How does the tenant even know about this Motion to Determine Rent? --Unfortunately many court clerks tell the tenant that he can do this and go as far as to provide the tenant with a fill in the blank "Motion to Determine Rent." Attorneys may represent the tenant and file such a motion, and many of the legal aid organizations provide the tenant with a form Motion to Determine rent solely for the purposes of delaying the case.

Suppose the tenant does not deposit the money into the Court Registry as ordered by the judge?--If the tenant fails to comply with the judge's order, the judge will sign a Final Judgment of Eviction and the case will proceed to completion with no further court hearing.

Suppose the tenant deposits the money into the Court Registry as ordered?--The court will then set a trial, and a full fledged eviction trial will occur sometime when it is suitable for the judge. This could be in a few days or a few weeks depending on the judge's schedule.

What can be done to minimize the occurrence of the Motion to Determine Rent?--While it is nearly impossible to prevent a tenant from filing a Motion to Determine Rent, there are certain things which are done by a property manager that increase the risk that such a motion will be filed. The following will increase the Motion to Determine Rent risk:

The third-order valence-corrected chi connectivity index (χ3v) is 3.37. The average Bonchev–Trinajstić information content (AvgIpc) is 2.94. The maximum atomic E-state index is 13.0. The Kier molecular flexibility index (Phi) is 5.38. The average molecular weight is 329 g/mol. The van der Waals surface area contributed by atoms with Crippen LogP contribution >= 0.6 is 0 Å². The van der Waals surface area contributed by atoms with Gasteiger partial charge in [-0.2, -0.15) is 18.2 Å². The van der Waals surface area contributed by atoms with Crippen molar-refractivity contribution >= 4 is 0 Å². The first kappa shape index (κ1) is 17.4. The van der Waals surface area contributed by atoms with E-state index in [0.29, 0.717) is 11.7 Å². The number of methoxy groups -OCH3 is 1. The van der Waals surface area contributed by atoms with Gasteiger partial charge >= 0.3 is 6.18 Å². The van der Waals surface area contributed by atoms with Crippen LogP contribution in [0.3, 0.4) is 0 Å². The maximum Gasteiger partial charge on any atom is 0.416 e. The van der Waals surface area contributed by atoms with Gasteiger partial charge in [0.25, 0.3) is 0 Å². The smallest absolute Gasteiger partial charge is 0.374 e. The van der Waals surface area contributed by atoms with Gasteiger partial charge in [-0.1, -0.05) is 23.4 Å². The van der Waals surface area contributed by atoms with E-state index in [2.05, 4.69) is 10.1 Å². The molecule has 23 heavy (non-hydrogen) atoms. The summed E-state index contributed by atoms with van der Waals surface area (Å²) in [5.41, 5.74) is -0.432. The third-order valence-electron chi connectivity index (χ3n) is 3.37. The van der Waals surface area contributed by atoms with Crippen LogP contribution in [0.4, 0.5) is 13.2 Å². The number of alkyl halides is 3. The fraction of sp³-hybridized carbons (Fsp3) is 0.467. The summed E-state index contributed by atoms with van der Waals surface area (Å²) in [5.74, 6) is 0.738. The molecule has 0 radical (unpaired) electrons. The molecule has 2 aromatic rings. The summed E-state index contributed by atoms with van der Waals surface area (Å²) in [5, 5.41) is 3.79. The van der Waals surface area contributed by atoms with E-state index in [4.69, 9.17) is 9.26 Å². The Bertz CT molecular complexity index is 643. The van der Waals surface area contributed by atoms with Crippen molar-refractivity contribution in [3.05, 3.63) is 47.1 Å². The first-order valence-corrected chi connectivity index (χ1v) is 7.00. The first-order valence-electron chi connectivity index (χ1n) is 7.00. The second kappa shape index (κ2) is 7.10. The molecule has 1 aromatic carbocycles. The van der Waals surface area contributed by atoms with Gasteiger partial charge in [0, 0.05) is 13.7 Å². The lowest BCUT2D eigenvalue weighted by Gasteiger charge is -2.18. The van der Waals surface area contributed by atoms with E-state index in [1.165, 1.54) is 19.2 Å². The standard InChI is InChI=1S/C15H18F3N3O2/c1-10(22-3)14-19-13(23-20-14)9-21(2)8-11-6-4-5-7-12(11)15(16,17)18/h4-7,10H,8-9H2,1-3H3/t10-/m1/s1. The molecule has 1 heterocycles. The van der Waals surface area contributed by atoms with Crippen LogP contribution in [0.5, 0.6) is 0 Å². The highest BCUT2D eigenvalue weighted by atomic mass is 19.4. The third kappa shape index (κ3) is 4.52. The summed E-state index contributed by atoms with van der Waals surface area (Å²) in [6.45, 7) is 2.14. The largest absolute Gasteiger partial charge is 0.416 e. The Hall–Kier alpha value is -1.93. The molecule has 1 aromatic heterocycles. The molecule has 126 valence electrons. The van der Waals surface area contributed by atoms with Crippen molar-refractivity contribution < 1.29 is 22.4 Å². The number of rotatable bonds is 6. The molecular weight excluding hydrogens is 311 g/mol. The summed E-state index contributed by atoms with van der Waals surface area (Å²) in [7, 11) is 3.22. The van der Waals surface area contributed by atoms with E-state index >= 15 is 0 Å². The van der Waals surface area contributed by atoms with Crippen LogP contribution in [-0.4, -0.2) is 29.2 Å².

1. Giving the tenant a 3 Day Notice with excessive late charges.
2. Giving the tenant conflicting 3 Day Notices.
3. Giving the tenant a notice after the 3 Day Notice
4. Allowing a tenant to make a repair and having a dispute about a reimbursement or a concession.
5. Giving a tenant an open ended 3 Day Notice which says they owe a particular amount plus a certain amount per day causing the notice to be ambiguous.
6. Carrying over a balance for a long time and then putting this balance on the 3 Day Notice
7. Not maintaining the premises, causing the tenant to feel they are entitled to a rent abatement
8. Making oral payment arrangements with the tenant.

CONCLUSION--Unfortunately, we cannot prevent a tenant from filing a Motion to Determine Rent, and the frequency of these motions is increasing. A clean 3 Day Notice stating the exact amount owed, breaking out any other charges and making it easy to look at the lease agreement and the notice to see a nice match will be very helpful and is advisable in all cases. An experienced attorney will emphasize to the judge that the amount the tenant is to place in the Court Registry is the amount on the 3 Day Notice and any amount that may have accrued. If the tenant is claiming that the property value is diminished due to a deficiency with the premises, it is our firm position that the tenant should place all the money into the Court Registry, and these matters can be sorted out at trial. This separates the scam tenant from the legitimate tenant and is the whole reason why Florida law requires that the rent money be deposited into the Court Registry in order for a tenant to have a trial in court. Now"¦ if only all the judges would follow the law.